According to the Federal Railroad Administration, some railroads have made some progress, but many others have yet to equip a single train or track with the technology.

Congress passed the law in 2008 which gave railroads seven years to install PTC. Last year that deadline was extended for three more years. But according to Sarah Feinberg, head of the FRA,, railroads should not delay in installing the technology. Every day that goes by without PTC, she said, we are risking another serious train accident.

As of summer 2016, PTC is installed on 9% of freight route lines and 22% of passenger rail lines. Freight railroads  have also outfitted 34% of their locomotives with PTC.

However, progress varies greatly by railroad. BNSF has equipped 3/4 of its locomotives, while Union Pacific has barely equipped any of its locomotives at this point.

Our View

Our railroad accident attorneys in Virginia hope that more railroads will get PTC implemented as soon as they can. It seems wrong that the technology exists right now to greatly reduce the chances of train collisions and derailments – thereby saving many lives – yet many railroads are dragging their feet to install PTC. 

They may think they are saving money by not installing PTC, but as this $60 million verdict shows, a train derailment can be extremely costly for a railroad, both in dollar terms and in terms of its professional reputation.

Wrongful Death Lawsuit Claims Railroad Trestle Is Hazardous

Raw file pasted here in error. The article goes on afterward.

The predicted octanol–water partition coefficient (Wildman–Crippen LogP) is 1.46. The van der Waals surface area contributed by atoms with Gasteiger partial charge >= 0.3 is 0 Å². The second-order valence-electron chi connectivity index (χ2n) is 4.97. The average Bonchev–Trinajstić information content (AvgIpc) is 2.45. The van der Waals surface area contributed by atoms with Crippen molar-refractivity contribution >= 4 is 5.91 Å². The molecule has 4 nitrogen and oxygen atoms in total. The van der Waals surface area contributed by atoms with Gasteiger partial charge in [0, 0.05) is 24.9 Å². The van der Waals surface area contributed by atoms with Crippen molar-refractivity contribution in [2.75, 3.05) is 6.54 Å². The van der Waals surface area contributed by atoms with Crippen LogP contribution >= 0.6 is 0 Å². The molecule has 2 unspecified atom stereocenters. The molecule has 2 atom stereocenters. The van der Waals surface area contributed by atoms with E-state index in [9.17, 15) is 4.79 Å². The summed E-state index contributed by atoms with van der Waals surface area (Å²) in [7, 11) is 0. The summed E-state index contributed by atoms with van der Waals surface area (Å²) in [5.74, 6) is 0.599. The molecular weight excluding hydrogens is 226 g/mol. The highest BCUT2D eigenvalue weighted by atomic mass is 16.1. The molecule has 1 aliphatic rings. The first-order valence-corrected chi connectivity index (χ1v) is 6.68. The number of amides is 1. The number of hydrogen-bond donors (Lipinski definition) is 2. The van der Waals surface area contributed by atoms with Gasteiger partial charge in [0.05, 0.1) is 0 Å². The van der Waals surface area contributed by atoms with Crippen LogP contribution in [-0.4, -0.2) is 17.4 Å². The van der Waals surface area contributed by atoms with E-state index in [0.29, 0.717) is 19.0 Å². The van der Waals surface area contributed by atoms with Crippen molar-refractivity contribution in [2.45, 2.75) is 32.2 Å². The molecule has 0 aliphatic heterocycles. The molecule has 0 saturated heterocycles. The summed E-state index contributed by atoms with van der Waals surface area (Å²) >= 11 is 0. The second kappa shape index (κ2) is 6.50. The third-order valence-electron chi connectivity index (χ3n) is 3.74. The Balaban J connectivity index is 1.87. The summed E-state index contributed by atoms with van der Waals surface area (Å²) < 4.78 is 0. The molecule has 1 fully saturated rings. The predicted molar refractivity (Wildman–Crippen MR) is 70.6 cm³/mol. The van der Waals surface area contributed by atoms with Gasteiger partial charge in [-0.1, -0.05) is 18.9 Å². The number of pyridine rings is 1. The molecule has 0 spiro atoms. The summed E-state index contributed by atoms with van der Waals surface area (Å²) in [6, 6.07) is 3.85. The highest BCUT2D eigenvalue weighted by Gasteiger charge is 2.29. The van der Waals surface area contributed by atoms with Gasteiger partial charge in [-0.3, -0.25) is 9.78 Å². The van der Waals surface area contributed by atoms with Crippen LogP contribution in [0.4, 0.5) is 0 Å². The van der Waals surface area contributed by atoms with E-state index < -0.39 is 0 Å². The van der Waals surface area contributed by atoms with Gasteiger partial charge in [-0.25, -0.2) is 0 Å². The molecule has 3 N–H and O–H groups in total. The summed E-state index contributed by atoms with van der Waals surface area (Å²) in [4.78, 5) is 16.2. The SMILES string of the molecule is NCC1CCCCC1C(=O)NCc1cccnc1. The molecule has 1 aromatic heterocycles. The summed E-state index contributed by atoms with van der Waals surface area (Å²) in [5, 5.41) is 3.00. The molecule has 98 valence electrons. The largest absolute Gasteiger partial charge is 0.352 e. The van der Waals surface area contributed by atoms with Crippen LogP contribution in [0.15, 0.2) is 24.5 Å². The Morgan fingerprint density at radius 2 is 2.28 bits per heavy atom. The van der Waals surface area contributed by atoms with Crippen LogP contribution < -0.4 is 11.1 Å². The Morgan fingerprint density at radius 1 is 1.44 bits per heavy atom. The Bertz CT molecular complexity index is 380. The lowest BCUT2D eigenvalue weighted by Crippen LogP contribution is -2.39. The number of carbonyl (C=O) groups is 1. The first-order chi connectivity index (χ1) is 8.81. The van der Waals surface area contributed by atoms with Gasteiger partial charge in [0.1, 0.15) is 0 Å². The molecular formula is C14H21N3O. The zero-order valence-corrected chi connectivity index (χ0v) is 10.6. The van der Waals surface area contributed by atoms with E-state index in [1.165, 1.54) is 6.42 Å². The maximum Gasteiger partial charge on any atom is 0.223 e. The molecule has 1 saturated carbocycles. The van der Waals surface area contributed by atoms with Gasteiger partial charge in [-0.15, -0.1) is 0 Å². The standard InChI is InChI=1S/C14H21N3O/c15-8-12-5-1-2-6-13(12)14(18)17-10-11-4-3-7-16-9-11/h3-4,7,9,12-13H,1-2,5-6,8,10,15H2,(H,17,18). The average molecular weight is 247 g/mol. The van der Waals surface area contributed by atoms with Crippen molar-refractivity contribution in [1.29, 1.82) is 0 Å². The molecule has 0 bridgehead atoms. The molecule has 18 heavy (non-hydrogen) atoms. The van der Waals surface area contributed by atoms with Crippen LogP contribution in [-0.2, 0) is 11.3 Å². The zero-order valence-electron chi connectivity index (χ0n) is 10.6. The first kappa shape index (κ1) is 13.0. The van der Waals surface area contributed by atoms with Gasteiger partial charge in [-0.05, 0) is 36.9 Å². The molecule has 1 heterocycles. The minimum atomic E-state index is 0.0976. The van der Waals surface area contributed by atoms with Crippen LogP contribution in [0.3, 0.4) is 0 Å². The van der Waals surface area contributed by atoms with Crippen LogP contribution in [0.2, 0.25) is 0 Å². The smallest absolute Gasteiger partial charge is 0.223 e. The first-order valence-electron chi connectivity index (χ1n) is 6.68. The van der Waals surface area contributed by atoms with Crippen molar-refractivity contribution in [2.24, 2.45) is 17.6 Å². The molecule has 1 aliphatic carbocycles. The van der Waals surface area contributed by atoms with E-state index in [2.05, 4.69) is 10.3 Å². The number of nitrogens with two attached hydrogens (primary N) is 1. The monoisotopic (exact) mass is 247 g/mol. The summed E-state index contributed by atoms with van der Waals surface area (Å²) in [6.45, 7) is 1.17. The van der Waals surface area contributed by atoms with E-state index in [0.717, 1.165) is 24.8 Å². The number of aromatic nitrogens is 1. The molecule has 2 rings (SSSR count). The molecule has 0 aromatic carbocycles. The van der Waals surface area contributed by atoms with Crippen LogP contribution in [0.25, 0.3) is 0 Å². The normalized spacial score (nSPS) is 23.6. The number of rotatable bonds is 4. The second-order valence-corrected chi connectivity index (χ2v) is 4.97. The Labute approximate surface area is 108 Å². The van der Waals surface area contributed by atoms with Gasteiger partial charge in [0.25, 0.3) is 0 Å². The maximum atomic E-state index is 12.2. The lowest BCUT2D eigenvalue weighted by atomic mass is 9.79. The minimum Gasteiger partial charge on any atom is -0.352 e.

A railroad trestle in Wilkes-Barre PA is a public safety hazard that has killed one person and left another person severely injured, according to a wrongful death lawsuit filed in Luzerne County PA this week.

The trestle crosses over East Thomas St. at South Cleveland St. in Wilkes Barre, and has  a large gap between a set of current and former railroad tracks that is a major hazard, according to the lawsuit.

trestle

That is where a 29 year-old man died last year. He was riding his dirt bike through the opening at 2 am on April 26, 2015 and fell 20 feet to the ground and died. The owners and operators of the bridge had known it was hazardous since May 2014, when an ATV rider also fell through the hole and suffered serious injuries.

Attorneys representing the widow and her daughter filed the suit against the owner of the trestle, the Luzerne County Redevelopment Authority and Luzerne County Rail Corp.

The attorneys stated that the defendants did not take any action after the first accident to restrict or impede the public from using the railroad right of way, as well as the trestle.

Our View

Fatalities on train tracks and train trestles are far too common, but in our work as railroad accident lawyers, we find that railroads often delay or fight important safety upgrades to save money. We have seen railroads hesitate to spend money on fences, No Trespassing signs, systems that would allow dispatchers to slow or stop trains and more. We advise all railroads to do more to control track access and to improve protections on train trestles for people who live and work near them.

People whose loved ones have died at or near train tracks such as in the above tragedy should talk to a personal injury attorney to determine if the railroad may be held liable.